Ken’s accomplishments cannot be summarized in a blog post.  I need a book for it.  Just one example may give insights into his ability. He built a customer ERP package to meet the unique needs of a 21st century rocket company involved in space explorations.

Ken brings an in depth knowledge of information technology coupled with a good vision to the future.  With his deep knowledge of the business, he successfully builds a seamless bridge between business and IT.  And further add to this, his uncanny ability of managing people of various backgrounds:  analysts, programmers, managers and even support staff who are in security and facilities.  I was visiting him at the famous space exploration company, and both the security guard and receptionist were telling me how they enjoyed being a part of Ken’s team.

Despite his lofty achievements, Ken is very humble and always willing to help.

I requested him to send a short monograph on how to succeed as a CIO.  His advice centers around five key tenets. Please read the full text  and you will see why he is our CIO of the month. He is also a good friend and a key reason behind our success at UGovernIT.

Written by Subbu Murthy

May 2, 2017 at 12:21 am

March 2017 CIO of the Month: Dan Sze

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Dan SzeDan completed his Federal Government career as Deputy Director of State programs, where he deployed multi-billion energy programs. At the Departments of Energy, Defense and State, he performed as acquisition executive, program director, strategic policy manager, contracting officer, construction manager, chief information officer and Foreign Service Officer. During that time, he was responsible for major policy and regulatory initiatives under six American presidents and construction of the East Coast Trident nuclear submarine base. He obtained his Architect registration in 1982. Dan also serves on the City Council, City of Falls Church, Virginia.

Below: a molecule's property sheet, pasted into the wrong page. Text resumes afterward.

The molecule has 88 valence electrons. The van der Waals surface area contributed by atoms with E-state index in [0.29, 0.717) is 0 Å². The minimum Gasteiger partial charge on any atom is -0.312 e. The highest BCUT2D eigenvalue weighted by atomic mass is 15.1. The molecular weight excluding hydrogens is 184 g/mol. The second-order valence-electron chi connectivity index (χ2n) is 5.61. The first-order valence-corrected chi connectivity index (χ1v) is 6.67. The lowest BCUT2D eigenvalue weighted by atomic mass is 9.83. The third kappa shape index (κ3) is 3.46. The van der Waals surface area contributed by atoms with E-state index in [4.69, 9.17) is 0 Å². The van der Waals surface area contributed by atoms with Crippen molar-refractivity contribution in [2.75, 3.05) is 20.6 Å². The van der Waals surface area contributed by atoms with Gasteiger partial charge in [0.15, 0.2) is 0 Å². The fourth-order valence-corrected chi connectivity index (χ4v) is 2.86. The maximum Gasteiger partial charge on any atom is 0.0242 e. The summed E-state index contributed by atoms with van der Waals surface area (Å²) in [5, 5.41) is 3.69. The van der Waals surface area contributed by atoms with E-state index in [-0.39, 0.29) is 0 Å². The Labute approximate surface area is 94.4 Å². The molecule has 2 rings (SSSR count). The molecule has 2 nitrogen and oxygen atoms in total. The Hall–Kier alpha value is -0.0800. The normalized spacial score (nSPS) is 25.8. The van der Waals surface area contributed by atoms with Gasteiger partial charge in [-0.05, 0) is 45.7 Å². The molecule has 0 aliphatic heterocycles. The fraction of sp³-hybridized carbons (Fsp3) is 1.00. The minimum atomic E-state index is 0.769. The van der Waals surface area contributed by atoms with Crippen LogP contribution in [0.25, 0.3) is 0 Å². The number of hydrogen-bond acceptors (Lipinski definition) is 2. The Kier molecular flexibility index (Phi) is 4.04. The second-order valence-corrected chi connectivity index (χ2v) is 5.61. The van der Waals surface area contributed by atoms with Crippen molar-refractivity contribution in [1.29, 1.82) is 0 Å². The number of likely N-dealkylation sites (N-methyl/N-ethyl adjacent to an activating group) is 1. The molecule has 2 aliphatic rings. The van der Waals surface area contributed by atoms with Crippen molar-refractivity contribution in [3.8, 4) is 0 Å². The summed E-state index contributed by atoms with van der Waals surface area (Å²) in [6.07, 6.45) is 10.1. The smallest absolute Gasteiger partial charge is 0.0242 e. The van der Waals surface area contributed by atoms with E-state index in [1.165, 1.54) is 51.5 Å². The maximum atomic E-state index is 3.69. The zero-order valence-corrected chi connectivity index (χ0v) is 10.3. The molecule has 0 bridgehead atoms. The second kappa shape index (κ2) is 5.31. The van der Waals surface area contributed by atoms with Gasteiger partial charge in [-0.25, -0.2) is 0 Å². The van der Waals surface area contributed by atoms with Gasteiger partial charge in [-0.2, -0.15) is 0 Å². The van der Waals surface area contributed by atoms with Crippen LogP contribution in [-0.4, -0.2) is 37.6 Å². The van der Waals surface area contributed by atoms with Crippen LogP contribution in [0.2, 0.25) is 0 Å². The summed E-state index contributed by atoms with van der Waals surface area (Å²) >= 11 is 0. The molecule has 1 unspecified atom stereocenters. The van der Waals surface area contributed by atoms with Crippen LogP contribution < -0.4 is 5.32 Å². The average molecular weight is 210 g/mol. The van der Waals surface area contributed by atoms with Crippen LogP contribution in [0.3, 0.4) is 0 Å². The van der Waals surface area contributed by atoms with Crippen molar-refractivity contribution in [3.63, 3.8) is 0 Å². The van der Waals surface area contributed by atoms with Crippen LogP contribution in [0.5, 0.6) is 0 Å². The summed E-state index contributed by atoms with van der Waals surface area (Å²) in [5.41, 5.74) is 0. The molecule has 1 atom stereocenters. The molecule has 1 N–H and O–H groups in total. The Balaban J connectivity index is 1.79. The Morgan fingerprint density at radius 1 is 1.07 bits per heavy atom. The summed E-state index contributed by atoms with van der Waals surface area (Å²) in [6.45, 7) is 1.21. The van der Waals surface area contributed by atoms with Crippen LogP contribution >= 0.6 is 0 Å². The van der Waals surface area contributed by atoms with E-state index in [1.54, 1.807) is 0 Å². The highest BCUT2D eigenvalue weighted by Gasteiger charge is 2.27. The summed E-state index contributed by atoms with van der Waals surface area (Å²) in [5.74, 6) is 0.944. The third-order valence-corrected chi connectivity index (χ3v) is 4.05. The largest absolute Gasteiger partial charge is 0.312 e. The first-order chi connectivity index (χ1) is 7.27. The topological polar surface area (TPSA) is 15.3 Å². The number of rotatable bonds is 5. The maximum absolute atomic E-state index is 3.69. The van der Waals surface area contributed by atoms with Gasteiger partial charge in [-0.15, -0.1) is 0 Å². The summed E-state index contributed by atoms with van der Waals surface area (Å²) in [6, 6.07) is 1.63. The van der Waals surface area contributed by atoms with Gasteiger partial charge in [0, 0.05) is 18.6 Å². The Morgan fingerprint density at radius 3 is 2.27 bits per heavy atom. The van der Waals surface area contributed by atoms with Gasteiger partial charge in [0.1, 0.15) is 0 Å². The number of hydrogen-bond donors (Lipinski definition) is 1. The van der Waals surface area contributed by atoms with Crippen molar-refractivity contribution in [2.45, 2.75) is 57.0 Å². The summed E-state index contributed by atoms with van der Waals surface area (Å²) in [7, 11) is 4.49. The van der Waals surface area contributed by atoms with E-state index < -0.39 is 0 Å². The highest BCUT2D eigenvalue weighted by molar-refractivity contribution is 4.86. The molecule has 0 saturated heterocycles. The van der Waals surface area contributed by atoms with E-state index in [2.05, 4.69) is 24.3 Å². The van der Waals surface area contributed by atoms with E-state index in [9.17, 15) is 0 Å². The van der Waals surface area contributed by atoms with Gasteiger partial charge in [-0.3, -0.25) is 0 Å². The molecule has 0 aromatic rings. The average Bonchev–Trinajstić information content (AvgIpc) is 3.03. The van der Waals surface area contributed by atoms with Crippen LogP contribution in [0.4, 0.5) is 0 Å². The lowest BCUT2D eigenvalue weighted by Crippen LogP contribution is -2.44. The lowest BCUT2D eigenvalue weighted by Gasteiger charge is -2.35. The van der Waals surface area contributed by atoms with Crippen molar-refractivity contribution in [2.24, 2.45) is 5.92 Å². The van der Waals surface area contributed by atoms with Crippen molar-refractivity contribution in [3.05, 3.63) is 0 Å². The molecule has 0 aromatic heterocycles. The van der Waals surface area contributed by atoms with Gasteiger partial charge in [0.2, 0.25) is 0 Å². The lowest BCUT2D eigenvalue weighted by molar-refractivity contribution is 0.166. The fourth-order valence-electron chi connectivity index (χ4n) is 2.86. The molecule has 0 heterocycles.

As an example of his achievements, Dan was the national program manager of Rebuild America, a network of state, community, and business partnerships focused on energy efficiency and energy technology projects in buildings and infrastructure. Under his leaqdership, energy efficiency improvements across 2 billion square feet of projects resulted in $500 million annual savings. To put this in perspective, that was the equivalent of 10% of all commercial space in the United States. To accomplish this, Dan created a world-class web based platform with opting-in, tracking and handling a variety of workflow activities, aggregating and directing responses to requests for technical assistance and workshops, and facilitating interaction among over 3,000 communities and individuals, 250 business entities and 25 strategic non-government organizations (NGOs). The Rebuild America system was validated in a DOE/KPMG Peat-Marwick study as “best in class” for the Department.